22. We think that the one case which is really of assistance to us in this matter is the recent decision of the Constitution Bench in D.S. Nakara v. Union of India : (1983)ILLJ104SC . We propose not merely to quote extensively from Nakara's case, not merely to adopt the principles therein laid down but also to employ the very techniques applied there to solve the problem. The question arose there whether, for the purpose of application of the liberalised pension rules, the Government of India could stipulate March 31, 1979 as the date for dividing Government employees into two classes: one class who had retired before March 31, 1979 who would not be entitled to the benefits of the liberalised pension rules and the other class who retired after March 31, 1979 who would be entitled to such benefits. The submission was that the differential treatment accorded to those who had retired prior to the specified date was voilative of Article 14 as the choice of the date was arbitrary and the classification based on the fortuitous circumstance of retirement before or subsequent to the specified date was invalid. This submission was accepted by the Constitution Bench. Justice D.A. Desai speaking for a unanimous Court, considered the question at great length in all its implications. First considering the scope of Article 14, it was observed:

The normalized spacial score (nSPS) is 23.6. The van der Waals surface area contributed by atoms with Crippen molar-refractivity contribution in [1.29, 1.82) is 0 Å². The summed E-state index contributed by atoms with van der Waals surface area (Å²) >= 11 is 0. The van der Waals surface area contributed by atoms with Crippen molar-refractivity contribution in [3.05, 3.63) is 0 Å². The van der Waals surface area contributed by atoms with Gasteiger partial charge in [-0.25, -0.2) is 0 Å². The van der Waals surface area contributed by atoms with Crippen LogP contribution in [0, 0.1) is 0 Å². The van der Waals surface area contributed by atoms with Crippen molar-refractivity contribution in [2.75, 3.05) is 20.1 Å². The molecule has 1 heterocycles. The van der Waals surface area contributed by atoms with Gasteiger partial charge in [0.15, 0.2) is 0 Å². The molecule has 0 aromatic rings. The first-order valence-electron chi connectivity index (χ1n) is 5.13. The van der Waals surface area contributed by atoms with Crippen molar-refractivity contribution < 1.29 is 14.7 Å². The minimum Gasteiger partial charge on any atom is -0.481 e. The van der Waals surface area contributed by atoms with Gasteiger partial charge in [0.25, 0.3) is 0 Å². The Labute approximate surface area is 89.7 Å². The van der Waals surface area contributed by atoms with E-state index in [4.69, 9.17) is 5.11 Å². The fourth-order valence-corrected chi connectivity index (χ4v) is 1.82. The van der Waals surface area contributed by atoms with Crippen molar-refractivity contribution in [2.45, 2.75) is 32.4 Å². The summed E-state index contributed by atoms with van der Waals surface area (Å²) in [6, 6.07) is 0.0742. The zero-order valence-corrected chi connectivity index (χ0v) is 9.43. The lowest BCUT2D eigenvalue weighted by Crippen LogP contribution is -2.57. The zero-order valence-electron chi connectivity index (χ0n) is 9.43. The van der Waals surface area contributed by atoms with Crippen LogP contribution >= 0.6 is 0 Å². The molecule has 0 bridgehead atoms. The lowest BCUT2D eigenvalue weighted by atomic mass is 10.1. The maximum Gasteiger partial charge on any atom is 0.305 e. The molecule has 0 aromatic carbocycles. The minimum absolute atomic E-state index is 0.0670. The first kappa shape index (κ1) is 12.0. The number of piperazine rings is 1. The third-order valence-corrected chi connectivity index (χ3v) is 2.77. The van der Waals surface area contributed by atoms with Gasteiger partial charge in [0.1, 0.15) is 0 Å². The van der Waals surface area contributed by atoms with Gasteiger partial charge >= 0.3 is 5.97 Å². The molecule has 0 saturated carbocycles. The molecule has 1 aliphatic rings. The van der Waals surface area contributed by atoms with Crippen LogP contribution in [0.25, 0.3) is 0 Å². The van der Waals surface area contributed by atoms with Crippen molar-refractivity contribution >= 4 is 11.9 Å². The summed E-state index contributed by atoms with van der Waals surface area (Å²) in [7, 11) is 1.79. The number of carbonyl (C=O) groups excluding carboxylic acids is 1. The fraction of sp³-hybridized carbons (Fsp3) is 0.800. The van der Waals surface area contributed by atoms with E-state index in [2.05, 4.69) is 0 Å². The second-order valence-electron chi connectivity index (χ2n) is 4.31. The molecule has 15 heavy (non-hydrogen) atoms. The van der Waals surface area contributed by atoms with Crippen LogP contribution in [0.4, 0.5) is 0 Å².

The decisions clearly lay down that though Article 14 forbids class legislation, it does not forbid reasonable classification for the purpose of legislation. In order, however to pass the test of permissible classification two conditions must be fulfilled, viz. (i) that the classification must be founded on an intelligible differentia which distinguishes persons or things that are grouped together from those that are left out of the group; and (ii) that differentia must have a rational relation to the objects sought to be achieved by the statute in question.... The other fact of Article 14 which must be remembered is that it eschews arbitrariness in any form. Article 14 has, therefore, not to be held identical with the doctrine of classification.